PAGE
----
A component of SAP’s NetWeaver application, AII offers mySAP Business Suite customers straight-through integration of RFID data, which is useful in supply-chain, warehouse, and inventory management app-lications. AII includes good event management features and support for the range of legacy and modern devices, including bar codes, PLCs (programmable logic controllers), and Bluetooth devices. Other tools, such as the Auto-ID Cockpit, help warehouse managers drill down into active processes to monitor state and location status of orders.
Support for SAP’s Auto-ID Infrastructure is also available in the recently updated RFID Anywhere 2.0 package from iAnywhere, a Sybase subsidiary. This package delivers a middleware platform similar to that from Sun, including both Site Manager and Component Manager modules, although it lacks the capability for on-device deployment.
This basic offering will be insufficient for enterprise-grade projects, however. These customers will need to upgrade to the full Sybase RFID Enterprise 2.0 package, which bundles the RFID Anywhere software with tools for event management, data analysis, and full-on business process integration. This SOA-supporting combo delivers good developer perks, such as Microsoft Visual Studio extensions for generating shell code, RFID network simulation tools, and the capability to interface with a variety of interrogator interfaces, proximity sensors and controllers, and legacy technologies.
Looking to broaden its install base, SAP recently announced a partnership with Intermec, an RFID device manufacturer, to target small and midsize customers with affordable RFID solutions. There are a number of other key middleware players in the market as well -- such as early trailblazer ConnecTerra, recently acquired by BEA -- and IBM, with its WebSphere RFID Premises Server and device-embeddable layer (see infographic “RFID Infrastructure Vendors”).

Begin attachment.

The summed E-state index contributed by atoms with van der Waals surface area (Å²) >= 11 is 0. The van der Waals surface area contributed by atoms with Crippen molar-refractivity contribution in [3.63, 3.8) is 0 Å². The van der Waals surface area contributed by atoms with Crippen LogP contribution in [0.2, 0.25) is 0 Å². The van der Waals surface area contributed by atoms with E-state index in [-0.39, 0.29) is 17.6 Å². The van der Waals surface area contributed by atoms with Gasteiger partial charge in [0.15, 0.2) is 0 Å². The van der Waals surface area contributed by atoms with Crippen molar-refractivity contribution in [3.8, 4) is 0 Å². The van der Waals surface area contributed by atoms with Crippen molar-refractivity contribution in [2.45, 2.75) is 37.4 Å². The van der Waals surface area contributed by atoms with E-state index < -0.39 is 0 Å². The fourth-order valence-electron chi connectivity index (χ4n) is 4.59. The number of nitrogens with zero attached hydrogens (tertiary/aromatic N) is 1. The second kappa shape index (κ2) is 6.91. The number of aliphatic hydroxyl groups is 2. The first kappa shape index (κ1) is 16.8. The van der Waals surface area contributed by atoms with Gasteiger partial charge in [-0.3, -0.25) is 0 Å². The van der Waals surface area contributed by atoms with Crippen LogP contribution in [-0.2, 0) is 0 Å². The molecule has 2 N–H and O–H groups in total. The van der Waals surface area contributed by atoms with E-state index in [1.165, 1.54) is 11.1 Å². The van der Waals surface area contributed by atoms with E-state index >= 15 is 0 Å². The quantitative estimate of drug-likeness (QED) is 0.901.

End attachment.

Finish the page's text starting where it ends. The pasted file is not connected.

Despite the growing list of hardware and software tools, make no mistake: RFID is still very much an emerging market. Don’t let any vendor’s marketing gimmick convince you otherwise. If you’re planning to deploy RFID today, prepare to face device compatibility issues, buggy software and firmware, global numbering standards that still need to be ironed out, and security threats in need of redress.
With respect to middleware, most of the first generation of interrogator hardware was pretty dumb. As next-gen readers and printers begin to add more edge-processing functionality, a fixed middleware layer will become less crucial. Focus will shift entirely to bridging the RFID infrastructure with BI (business intelligence) and creatively applying data from that infrastructure to business processes -- for example, using complex event steam processing.
Until RFID becomes as ubiquitous as the bar code, plan to take steps to future-proof your RFID blueprint, rather than simply meeting mandated compliance. By investing in scalable, extensible platforms that can adapt to future usage models, you’ll ensure that your investments today will retain their value in the next RF wave and beyond.